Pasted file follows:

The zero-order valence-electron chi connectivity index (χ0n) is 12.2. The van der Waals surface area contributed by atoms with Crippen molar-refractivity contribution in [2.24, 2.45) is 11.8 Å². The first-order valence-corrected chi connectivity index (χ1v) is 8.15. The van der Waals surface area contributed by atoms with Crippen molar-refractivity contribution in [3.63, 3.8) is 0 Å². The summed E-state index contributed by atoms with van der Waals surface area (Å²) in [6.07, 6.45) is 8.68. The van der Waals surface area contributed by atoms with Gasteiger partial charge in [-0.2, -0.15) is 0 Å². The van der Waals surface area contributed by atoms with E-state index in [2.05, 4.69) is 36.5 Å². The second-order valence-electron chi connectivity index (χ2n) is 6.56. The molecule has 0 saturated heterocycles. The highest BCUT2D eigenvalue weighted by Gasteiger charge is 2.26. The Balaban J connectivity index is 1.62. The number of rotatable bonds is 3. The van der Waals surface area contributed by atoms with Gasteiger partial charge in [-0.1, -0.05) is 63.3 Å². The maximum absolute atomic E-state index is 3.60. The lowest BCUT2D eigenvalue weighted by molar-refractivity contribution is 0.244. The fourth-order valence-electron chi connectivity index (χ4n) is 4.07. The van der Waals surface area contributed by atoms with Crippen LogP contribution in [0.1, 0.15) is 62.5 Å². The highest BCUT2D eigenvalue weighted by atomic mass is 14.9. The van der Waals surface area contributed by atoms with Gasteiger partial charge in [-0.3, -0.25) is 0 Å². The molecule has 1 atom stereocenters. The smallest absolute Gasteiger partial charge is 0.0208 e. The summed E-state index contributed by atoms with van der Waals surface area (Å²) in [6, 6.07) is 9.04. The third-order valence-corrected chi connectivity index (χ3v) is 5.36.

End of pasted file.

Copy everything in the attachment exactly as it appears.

The zero-order valence-electron chi connectivity index (χ0n) is 12.2. The van der Waals surface area contributed by atoms with Crippen molar-refractivity contribution in [2.24, 2.45) is 11.8 Å². The first-order valence-corrected chi connectivity index (χ1v) is 8.15. The van der Waals surface area contributed by atoms with Crippen molar-refractivity contribution in [3.63, 3.8) is 0 Å². The summed E-state index contributed by atoms with van der Waals surface area (Å²) in [6.07, 6.45) is 8.68. The van der Waals surface area contributed by atoms with Gasteiger partial charge in [-0.2, -0.15) is 0 Å². The van der Waals surface area contributed by atoms with E-state index in [2.05, 4.69) is 36.5 Å². The second-order valence-electron chi connectivity index (χ2n) is 6.56. The molecule has 0 saturated heterocycles. The highest BCUT2D eigenvalue weighted by Gasteiger charge is 2.26. The Balaban J connectivity index is 1.62. The number of rotatable bonds is 3. The van der Waals surface area contributed by atoms with Gasteiger partial charge in [-0.1, -0.05) is 63.3 Å². The maximum absolute atomic E-state index is 3.60. The lowest BCUT2D eigenvalue weighted by molar-refractivity contribution is 0.244. The fourth-order valence-electron chi connectivity index (χ4n) is 4.07. The van der Waals surface area contributed by atoms with Crippen LogP contribution in [0.1, 0.15) is 62.5 Å². The highest BCUT2D eigenvalue weighted by atomic mass is 14.9. The van der Waals surface area contributed by atoms with Gasteiger partial charge in [-0.3, -0.25) is 0 Å². The molecule has 1 atom stereocenters. The smallest absolute Gasteiger partial charge is 0.0208 e. The summed E-state index contributed by atoms with van der Waals surface area (Å²) in [6, 6.07) is 9.04. The third-order valence-corrected chi connectivity index (χ3v) is 5.36.